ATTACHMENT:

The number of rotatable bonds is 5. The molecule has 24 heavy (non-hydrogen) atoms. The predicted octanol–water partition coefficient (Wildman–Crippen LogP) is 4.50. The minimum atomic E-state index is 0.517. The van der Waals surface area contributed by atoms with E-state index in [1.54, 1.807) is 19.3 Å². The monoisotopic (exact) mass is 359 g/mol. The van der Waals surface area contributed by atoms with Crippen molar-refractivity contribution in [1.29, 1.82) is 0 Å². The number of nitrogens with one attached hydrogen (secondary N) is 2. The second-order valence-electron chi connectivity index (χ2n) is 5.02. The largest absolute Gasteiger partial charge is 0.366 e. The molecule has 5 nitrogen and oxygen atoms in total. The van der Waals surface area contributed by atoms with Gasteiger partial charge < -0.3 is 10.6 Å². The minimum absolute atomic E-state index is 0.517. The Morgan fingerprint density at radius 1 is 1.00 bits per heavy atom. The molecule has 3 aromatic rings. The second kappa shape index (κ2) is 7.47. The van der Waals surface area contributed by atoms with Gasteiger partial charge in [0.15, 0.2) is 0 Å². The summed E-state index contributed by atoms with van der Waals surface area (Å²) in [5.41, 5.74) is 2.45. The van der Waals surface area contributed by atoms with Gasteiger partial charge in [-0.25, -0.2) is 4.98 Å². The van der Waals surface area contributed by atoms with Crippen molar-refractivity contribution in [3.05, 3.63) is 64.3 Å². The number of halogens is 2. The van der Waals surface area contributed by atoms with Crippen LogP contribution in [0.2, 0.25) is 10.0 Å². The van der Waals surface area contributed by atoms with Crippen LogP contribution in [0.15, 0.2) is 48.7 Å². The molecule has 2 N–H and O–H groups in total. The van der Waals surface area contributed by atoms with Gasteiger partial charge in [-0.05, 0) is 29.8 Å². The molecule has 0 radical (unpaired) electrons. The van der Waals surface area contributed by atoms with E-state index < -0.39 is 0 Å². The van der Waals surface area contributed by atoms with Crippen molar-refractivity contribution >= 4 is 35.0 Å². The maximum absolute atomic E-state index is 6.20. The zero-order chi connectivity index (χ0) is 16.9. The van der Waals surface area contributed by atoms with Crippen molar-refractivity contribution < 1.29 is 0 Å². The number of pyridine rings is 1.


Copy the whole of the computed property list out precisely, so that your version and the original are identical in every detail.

The number of rotatable bonds is 5. The molecule has 24 heavy (non-hydrogen) atoms. The predicted octanol–water partition coefficient (Wildman–Crippen LogP) is 4.50. The minimum atomic E-state index is 0.517. The van der Waals surface area contributed by atoms with E-state index in [1.54, 1.807) is 19.3 Å². The monoisotopic (exact) mass is 359 g/mol. The van der Waals surface area contributed by atoms with Crippen molar-refractivity contribution in [1.29, 1.82) is 0 Å². The number of nitrogens with one attached hydrogen (secondary N) is 2. The second-order valence-electron chi connectivity index (χ2n) is 5.02. The largest absolute Gasteiger partial charge is 0.366 e. The molecule has 5 nitrogen and oxygen atoms in total. The van der Waals surface area contributed by atoms with Gasteiger partial charge < -0.3 is 10.6 Å². The minimum absolute atomic E-state index is 0.517. The Morgan fingerprint density at radius 1 is 1.00 bits per heavy atom. The molecule has 3 aromatic rings. The second kappa shape index (κ2) is 7.47. The van der Waals surface area contributed by atoms with Gasteiger partial charge in [0.15, 0.2) is 0 Å². The summed E-state index contributed by atoms with van der Waals surface area (Å²) in [5.41, 5.74) is 2.45. The van der Waals surface area contributed by atoms with Gasteiger partial charge in [-0.25, -0.2) is 4.98 Å². The van der Waals surface area contributed by atoms with Crippen molar-refractivity contribution in [3.05, 3.63) is 64.3 Å². The number of halogens is 2. The van der Waals surface area contributed by atoms with Crippen LogP contribution in [0.2, 0.25) is 10.0 Å². The van der Waals surface area contributed by atoms with Crippen LogP contribution in [0.15, 0.2) is 48.7 Å². The molecule has 2 N–H and O–H groups in total. The van der Waals surface area contributed by atoms with Gasteiger partial charge in [-0.05, 0) is 29.8 Å². The molecule has 0 radical (unpaired) electrons. The van der Waals surface area contributed by atoms with E-state index < -0.39 is 0 Å². The van der Waals surface area contributed by atoms with Crippen molar-refractivity contribution >= 4 is 35.0 Å². The maximum absolute atomic E-state index is 6.20. The zero-order chi connectivity index (χ0) is 16.9. The van der Waals surface area contributed by atoms with Crippen molar-refractivity contribution < 1.29 is 0 Å². The number of pyridine rings is 1.